Hoopoes are distinctive birds and have made a cultural impact over much of their range. They were considered sacred in Ancient Egypt, so they were “depicted on the walls of tombs and temples”. They achieved a similar standing in Minoan Crete. Theywere seen as a symbol of virtue in Persia. They were thought of as thieves across much of Europe and harbingers of war in Scandinavia. Also, in Estonian tradition the Hoopoes are strongly connected with death and the underworld, their song is seen as a forebode of death for many a people or cattle.The Hoopoe is the king of the birds in the Ancient Greek comedy The Birds by Aristophanes.

…and….The Hoopoe was chosen as the national bird of Israel in May 2008!

When we found that this bird, which has lived amongst humans for so long, was not at all disturbed by our presence, we slowly, and carefully, fanned around it, without disturbing its foraging behaviour. I took this video to show how, sometimes, a group can photograph a bird from fairly close range, without alarming or disturbing it.

We bade goodbye as as it walked along peacefully in the sunshine:

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A little later, off it flew…and we walked on with great satisfaction at having seen, and observed, this bird for a good while!

click here

for my FB album

Email to bngbirds about Valley School, 030514

May 4, 2014

Thomas Job, his friend (and first-time birder) Sushil Nahar, and I went to Valley School, and we were certainly rewarded beyond our expectations!

K B Srinivas had posted about seeing 4 Pittas there last week, but we certainly know the pit(ta)falls of going with any “focus”..the “focus” bird never shows itself! Srinivas himself met us at the School; and we met several other birders, some with binoculars, and some Tripada (tripod-a) and Ekapada (monopod) Murthys, too. It’s always nice to meet other like-minded people. Apart from this, a lot of people living in the Valley School seemed to be walking down the outside trail as well.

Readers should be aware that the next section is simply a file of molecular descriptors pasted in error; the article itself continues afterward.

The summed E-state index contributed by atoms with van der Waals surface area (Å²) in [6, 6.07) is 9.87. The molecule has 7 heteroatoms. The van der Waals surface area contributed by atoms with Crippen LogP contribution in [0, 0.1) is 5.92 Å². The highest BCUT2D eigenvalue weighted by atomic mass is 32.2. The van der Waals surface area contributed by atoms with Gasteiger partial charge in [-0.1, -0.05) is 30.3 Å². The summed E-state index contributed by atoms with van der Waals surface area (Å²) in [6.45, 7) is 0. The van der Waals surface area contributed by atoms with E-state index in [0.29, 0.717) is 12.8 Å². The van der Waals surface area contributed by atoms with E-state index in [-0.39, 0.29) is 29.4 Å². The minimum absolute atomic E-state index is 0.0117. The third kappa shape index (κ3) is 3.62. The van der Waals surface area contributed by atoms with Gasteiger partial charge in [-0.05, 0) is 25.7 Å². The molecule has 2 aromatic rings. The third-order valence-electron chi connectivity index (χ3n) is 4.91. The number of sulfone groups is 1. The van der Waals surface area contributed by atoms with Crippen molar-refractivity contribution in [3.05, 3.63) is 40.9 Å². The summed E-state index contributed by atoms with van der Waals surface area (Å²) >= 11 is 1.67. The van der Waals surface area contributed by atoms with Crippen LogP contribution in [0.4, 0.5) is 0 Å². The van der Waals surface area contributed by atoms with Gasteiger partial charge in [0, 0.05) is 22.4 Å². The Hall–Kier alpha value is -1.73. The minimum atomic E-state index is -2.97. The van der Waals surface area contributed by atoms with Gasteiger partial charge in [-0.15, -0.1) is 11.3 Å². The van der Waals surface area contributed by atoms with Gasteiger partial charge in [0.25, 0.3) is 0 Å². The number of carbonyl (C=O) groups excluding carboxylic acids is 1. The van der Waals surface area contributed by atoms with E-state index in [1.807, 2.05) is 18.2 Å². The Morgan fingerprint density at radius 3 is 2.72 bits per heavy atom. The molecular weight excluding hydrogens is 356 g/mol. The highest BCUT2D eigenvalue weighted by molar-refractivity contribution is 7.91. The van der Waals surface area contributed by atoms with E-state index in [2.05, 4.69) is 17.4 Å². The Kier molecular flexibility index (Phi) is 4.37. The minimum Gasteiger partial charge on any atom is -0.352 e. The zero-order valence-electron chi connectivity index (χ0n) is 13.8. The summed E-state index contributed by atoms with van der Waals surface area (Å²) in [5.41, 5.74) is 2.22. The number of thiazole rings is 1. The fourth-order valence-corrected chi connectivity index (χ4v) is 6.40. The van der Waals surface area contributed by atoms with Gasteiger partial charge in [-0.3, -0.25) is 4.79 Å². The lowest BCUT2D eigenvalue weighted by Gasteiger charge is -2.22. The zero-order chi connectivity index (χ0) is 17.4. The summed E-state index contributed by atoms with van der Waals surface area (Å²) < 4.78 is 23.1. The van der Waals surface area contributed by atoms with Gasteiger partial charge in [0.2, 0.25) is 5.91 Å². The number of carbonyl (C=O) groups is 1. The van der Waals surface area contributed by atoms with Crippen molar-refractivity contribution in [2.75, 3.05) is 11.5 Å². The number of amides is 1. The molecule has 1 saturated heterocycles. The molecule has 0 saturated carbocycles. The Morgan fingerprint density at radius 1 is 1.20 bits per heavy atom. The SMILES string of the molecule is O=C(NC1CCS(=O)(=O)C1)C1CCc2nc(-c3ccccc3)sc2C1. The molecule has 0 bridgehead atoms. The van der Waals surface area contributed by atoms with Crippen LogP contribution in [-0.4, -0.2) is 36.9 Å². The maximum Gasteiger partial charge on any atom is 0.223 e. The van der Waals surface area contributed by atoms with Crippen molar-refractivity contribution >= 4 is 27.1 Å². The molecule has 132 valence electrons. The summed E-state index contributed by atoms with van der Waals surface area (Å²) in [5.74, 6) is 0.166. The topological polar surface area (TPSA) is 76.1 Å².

I have put up photographs (bad even by my standards…in all that clutter, it was difficult to get the Pittas and the Shama) on my FB album at

https://www.facebook.com/deemopahan/media_set?set=a.10152167690548878.1073742157.587058877&type=3

and here’s my blogpost about the morning, at

http://deponti.livejournal.com/1069626.html

It was certainly surprising that we could see 3 Pittas on the 3rd of May…I thought that they would be gone by now. Is this rather late, or normal for the Pittas to be around till now?

Watching bird behaviour was another bonus of the relaxed birding. The foraging behaviour of the Pittas, and the Puff-throated Babblers,kept us occupied for quite a while. (I must say, the colours of the Pitta kept us riveted, too.) I’m planning to re-name the Cattle Egreat as Earthmover Egret, as these birds follow the earthmovers in exactly the same way, seem not at all scared of the machinery, and jump to feed on the insects turned up.

I saw a Jungle Crow feeding on the Banyan figs; a Peepal tree held us spellbound for quite half an hour as we watched Barbets, Parakeets, White-eyes, an Oriole, and Drongos having a gala time in the huge tree. How I wish we could take our Bangalore politicians to see such sights regularly…they’d probably stop felling trees then, is my optimistic view.

We saw a Shikra mobbing a Honey-buzzard, and as we came out of the gatepost, a Jerdon’s Leafbird in the Acacia gave us a final thrill.